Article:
Contact Us Host an Event Volunteer Join

Q. Who is Mr. Smarty Plants?

A: There are those who suspect Wildflower Center volunteers are the culpable and capable culprits. Yet, others think staff members play some, albeit small, role. You can torture us with your plant questions, but we will never reveal the Green Guru's secret identity.

Help us grow by giving to the Plant Database Fund or by becoming a member

Did you know you can access the Native Plant Information Network with your web-enabled smartphone?

Share

Ask Mr. Smarty Plants

Ask Mr. Smarty Plants is a free service provided by the staff and volunteers at the Lady Bird Johnson Wildflower Center.

Search Smarty Plants
See a list of all Smarty Plants questions

Please forgive us, but Mr. Smarty Plants has been overwhelmed by a flood of mail and must take a break for awhile to catch up. We hope to be accepting new questions again soon. Thank you!

Need help with plant identification, visit the plant identification page.

 
rate this answer
Not Yet Rated

Saturday - October 18, 2008

From: Rockford, IL
Region: Midwest
Topic: Pruning, Seasonal Tasks
Title: Trimming native Yucca filamentosa for winter in Illinois
Answered by: Barbara Medford

QUESTION:

I live in northern IL and I have approximately 5 yucca plants, Adams needle, my question is do I need to trim them down for winter for best growth the next year?

ANSWER:

Yucca filamentosa (Adam's needle) doesn't need pruning per se. You should always cut back the woody blooms stalk as soon as blooming is over unless you are planning to harvest seeds. If you are trying to harvest seeds, the chartreuse-green seed pods should remain on the plant until they turn brown or black and begin to split. This article from Ohio State University on Yucca filamentosa  will give you some information on trimming the basal foliage. If some of your yuccas are beginning to outgrow the area in which you want them to grow, you might do some trimming on the blades that are protruding where you don't want them.  Please be very careful, protecting yourself or whoever is doing the trimming. Heavy clothing covering and protecting the arms and legs, leather gloves and even goggles are all necessary. As you bend over to trim the trunk, those sharp points are going to be trying to get you wherever they can. You especially don't want one of those in your eye. To quote from that article:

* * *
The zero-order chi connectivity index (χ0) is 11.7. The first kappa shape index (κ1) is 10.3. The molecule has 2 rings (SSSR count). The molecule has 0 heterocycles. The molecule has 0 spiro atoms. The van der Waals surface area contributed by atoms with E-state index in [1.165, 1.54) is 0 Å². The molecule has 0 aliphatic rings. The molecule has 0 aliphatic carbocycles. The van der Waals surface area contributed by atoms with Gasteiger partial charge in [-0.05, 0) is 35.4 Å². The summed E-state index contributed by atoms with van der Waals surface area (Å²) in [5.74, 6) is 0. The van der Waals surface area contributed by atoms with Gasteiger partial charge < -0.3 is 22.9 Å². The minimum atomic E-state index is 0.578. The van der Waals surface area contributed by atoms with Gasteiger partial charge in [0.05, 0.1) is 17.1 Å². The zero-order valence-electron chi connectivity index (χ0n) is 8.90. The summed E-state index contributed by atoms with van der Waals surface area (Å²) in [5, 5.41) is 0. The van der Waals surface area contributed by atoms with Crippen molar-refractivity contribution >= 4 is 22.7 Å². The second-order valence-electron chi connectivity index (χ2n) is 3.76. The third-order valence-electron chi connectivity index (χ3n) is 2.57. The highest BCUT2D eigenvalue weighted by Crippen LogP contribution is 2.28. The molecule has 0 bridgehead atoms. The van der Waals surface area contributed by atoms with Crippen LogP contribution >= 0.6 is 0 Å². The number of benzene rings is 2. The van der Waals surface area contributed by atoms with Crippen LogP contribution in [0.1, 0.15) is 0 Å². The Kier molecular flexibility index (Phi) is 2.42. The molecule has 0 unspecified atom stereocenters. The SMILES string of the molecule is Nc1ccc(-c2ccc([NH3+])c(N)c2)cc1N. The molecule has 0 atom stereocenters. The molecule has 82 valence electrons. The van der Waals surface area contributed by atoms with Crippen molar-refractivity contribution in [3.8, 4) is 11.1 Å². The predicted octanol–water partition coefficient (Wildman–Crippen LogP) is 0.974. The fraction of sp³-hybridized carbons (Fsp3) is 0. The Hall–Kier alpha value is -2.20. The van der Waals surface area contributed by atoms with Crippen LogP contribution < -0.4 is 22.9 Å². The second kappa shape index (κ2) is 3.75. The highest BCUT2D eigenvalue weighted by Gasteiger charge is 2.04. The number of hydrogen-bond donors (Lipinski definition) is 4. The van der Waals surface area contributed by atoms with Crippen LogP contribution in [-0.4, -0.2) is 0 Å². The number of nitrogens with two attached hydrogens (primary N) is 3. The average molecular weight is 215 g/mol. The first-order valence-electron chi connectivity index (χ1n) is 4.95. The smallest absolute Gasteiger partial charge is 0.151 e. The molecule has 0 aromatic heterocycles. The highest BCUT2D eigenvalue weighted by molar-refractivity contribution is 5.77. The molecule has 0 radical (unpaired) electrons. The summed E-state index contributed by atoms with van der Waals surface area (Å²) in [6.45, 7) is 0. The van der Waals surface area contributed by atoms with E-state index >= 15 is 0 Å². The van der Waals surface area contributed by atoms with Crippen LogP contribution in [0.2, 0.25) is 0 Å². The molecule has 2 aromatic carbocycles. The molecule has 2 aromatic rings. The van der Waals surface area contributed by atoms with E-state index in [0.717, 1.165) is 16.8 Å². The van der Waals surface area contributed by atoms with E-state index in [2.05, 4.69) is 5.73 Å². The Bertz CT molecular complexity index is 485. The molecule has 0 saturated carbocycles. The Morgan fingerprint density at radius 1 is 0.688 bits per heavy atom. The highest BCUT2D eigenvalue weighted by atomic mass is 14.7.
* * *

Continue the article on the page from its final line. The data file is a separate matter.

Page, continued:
"Dead basal foliage needs to be carefully removed with a sharp knife in early Spring (wear gloves; the tough foliage can be sharp on its edges, in addition to the knife), and immature fruiting stalks are best pruned away just after flowering has finished in mid-Summer."

Pictures of Yucca filamentosa

 

More Pruning Questions

Problems with Texas Mountain Laurel in Dallas
May 04, 2010 - I have a Texas Mountain Laurel that is about 3 years old. When I bought it 2 summers ago, it was about a foot high. Now it is over 6 feet. It seems to have grown so fast that the branches can't ke...
view the full question and answer

Trimming live oaks in Mamou LA
August 24, 2009 - We have 3 large Live Oak trees in our yard. The problem we are having is when we trim a branch off so we can walk under the branch, the whole branch dies back. Is there a certain way to trim the limbs...
view the full question and answer

Century Plant
April 20, 2013 - I have a century plant that has just begun to bloom. I have a transplanted a few pups, successfully. I am wondering how I am to go about removing the mother plant once it blooms and dies. I'm reading...
view the full question and answer

Tool for removing live oak root shoots in Gonzales TX
August 09, 2010 - I've read your answer to live oak root shoots. You said to get rid of them by going 2 to 4 inches below the surface and cutting them. What tool is best for this shoot removal? I'm getting very tir...
view the full question and answer

Trimming Butterfly Plants
February 11, 2013 - I am looking for detailed information on trimming common butterfly plants: crucita, cenizo, sweet-stem, whitebrush, Mexican trixis, skeleton-leaf goldeneye, white plumbago, turk's cap, desert lantana...
view the full question and answer

Support the Wildflower Center by Donating Online or Becoming a Member today.